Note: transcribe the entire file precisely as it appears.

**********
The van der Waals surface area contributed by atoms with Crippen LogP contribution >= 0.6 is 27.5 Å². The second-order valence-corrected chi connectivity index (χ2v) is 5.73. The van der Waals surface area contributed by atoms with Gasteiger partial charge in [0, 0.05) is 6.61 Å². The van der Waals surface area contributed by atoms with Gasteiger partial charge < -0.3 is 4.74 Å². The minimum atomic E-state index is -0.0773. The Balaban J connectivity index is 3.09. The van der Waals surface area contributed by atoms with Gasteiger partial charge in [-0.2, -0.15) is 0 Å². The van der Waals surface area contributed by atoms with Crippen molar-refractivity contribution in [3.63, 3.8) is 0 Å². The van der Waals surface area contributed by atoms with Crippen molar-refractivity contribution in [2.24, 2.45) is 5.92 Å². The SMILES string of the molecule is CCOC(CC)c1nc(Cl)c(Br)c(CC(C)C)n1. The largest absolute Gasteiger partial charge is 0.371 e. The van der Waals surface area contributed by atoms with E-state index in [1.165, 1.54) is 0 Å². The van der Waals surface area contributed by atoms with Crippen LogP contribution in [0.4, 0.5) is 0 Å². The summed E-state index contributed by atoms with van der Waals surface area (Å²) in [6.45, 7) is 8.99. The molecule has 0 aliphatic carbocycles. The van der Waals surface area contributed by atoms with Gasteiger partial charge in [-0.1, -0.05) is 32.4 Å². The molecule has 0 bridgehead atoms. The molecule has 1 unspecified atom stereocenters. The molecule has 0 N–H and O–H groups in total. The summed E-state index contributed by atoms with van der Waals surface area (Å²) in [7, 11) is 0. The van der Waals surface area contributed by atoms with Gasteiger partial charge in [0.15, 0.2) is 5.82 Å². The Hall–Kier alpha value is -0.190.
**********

The van der Waals surface area contributed by atoms with Crippen LogP contribution >= 0.6 is 27.5 Å². The second-order valence-corrected chi connectivity index (χ2v) is 5.73. The van der Waals surface area contributed by atoms with Gasteiger partial charge in [0, 0.05) is 6.61 Å². The van der Waals surface area contributed by atoms with Gasteiger partial charge < -0.3 is 4.74 Å². The minimum atomic E-state index is -0.0773. The Balaban J connectivity index is 3.09. The van der Waals surface area contributed by atoms with Gasteiger partial charge in [-0.2, -0.15) is 0 Å². The van der Waals surface area contributed by atoms with Crippen molar-refractivity contribution in [3.63, 3.8) is 0 Å². The van der Waals surface area contributed by atoms with Crippen molar-refractivity contribution in [2.24, 2.45) is 5.92 Å². The SMILES string of the molecule is CCOC(CC)c1nc(Cl)c(Br)c(CC(C)C)n1. The largest absolute Gasteiger partial charge is 0.371 e. The van der Waals surface area contributed by atoms with E-state index in [1.165, 1.54) is 0 Å². The van der Waals surface area contributed by atoms with Crippen LogP contribution in [0.4, 0.5) is 0 Å². The summed E-state index contributed by atoms with van der Waals surface area (Å²) in [6.45, 7) is 8.99. The molecule has 0 aliphatic carbocycles. The van der Waals surface area contributed by atoms with Gasteiger partial charge in [-0.1, -0.05) is 32.4 Å². The molecule has 0 bridgehead atoms. The molecule has 1 unspecified atom stereocenters. The molecule has 0 N–H and O–H groups in total. The summed E-state index contributed by atoms with van der Waals surface area (Å²) in [7, 11) is 0. The van der Waals surface area contributed by atoms with Gasteiger partial charge in [0.15, 0.2) is 5.82 Å². The Hall–Kier alpha value is -0.190.